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Oracle Business Intelligence and Data Warehousing Practice Notes and Knowledge Repository

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    This is Santosh Kumar Gidadmani, a Business Intelligence and Data Warehouse Enthusiast passionate about blogging articles in the BI, Data warehousing, space. This is my attempt to share my experience and knowledge on Oracle BI & Data Warehousing Subjects.

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Archive for April, 2011

Basics of OBI Apps

Posted by Santosh Kumar Gidadmani on April 21, 2011

Oracle BI Applications – Overview

Oracle Business Intelligence Applications are a set of prebuilt solutions that deliver business intelligence across an organization, giving users the key information they need to maximize effectiveness. These solutions transform and integrate data from a range of enterprise sources, including Siebel, Oracle E-Business Suite, as well as corporate data warehouses.

Oracle BI Applications includes the following modules:

1. Oracle Financial Analytics
2. Oracle Human Resources Analytics
3. Oracle Supply Chain and Order Management Analytics
4. Oracle Procurement and Spend Analytics
5. Oracle Project Analytics
6. Oracle Sales Analytics
7. Oracle Service Analytics
8. Oracle Contact Center Telephony Analytics
9. Oracle Marketing Analytics
10. Oracle Loyalty Analytics

The BI Applications are built upon the foundation of Oracle BI Enterprise Edition which means that they allow extension of the suite with additional data sources and own-built dashboards and reports.

The Oracle BI Applications pre-packaged content comes with three main pre-built repositories:

1. The OBIEE repository and catalog
2. The ETL repository tailored for the source applications
3. The Data Warehouse model

The figure below diagram presents a functional overview of OBIA.

The pre-built ETL repository includes not only routines for changed data capture, extract to staging area and the load into data warehouse tables, but also seed data for common dimensions like the time dimension or dimension lookup files with domain values or dimension value sets to support sources independent metric calculation.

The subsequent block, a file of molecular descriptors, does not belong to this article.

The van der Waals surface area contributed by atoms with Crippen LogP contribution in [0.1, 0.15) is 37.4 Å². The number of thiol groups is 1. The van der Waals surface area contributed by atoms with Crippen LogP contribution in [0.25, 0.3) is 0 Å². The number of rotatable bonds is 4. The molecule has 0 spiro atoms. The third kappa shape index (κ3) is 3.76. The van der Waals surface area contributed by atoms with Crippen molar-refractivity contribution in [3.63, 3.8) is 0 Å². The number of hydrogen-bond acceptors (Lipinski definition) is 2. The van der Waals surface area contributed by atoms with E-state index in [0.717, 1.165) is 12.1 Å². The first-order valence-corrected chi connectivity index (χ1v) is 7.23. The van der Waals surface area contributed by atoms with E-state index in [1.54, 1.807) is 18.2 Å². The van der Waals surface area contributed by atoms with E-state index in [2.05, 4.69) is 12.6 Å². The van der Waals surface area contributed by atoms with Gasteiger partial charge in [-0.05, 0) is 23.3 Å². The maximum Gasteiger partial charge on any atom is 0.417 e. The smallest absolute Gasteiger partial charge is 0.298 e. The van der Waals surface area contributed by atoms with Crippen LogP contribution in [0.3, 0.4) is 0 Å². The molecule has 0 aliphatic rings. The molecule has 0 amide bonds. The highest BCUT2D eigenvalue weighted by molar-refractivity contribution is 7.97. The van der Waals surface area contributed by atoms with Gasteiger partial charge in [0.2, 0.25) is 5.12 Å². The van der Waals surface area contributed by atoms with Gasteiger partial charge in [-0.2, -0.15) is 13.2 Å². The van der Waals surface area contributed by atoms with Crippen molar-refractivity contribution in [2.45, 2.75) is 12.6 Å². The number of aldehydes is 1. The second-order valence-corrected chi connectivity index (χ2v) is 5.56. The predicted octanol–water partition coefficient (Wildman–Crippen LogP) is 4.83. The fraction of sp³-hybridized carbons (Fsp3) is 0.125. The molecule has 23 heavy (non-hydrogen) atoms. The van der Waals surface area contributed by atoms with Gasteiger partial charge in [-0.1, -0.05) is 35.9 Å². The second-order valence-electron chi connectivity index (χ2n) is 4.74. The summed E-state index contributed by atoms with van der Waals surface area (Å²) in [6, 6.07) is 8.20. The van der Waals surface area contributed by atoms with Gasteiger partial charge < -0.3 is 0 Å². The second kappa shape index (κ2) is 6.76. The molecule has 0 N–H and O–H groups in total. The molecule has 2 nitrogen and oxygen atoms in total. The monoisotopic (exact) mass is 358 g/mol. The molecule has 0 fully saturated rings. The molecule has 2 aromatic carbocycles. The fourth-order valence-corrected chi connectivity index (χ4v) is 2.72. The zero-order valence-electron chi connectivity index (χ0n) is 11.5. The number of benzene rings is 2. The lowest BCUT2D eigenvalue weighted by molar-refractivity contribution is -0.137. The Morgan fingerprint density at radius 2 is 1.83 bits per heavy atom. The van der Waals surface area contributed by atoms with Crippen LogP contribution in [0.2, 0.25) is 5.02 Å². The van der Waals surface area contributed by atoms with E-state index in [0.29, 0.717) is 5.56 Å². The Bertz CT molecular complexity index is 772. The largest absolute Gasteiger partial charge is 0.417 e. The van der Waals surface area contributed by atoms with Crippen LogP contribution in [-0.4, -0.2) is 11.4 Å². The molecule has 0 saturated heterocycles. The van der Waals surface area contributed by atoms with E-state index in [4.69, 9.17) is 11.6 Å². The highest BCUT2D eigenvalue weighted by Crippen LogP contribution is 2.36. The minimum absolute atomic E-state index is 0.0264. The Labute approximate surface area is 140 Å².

The pre-built Business Analytics Warehouse is one single but modular data warehouse model to support one or a combination of the source systems.

The pre-built OBIEE repository and web catalog are aligned with the Business Analytics Warehouse and contain the domain specific and end user facing dashboards, reports and KPI’s.

The below diagram shows the Architecture of the OBI Apps

Data Flow Description

1. First, the DAC scheduler kicks off jobs to loadrefresh the OBAW at regular intervals or alternatively, these jobs could be kicked off manually from the DAC client.
2. The DAC server uses the object and configuration data stored in the DAC repository to issue commands to the informatica Server.
3. The informatica server executes the commands issued from DAC, and uses the objects and configuration data stored in the informatica repository.
4. Then the data are extracted, transferred and loaded from the transactional databases into the OBAW target tables.
5. After the ETL is complete and OBAW is online, an OBIEE end user runs a dashboard or report in the Answers or Interactive dashboard.
6. The request comes through the web server and interacts with the presentation server.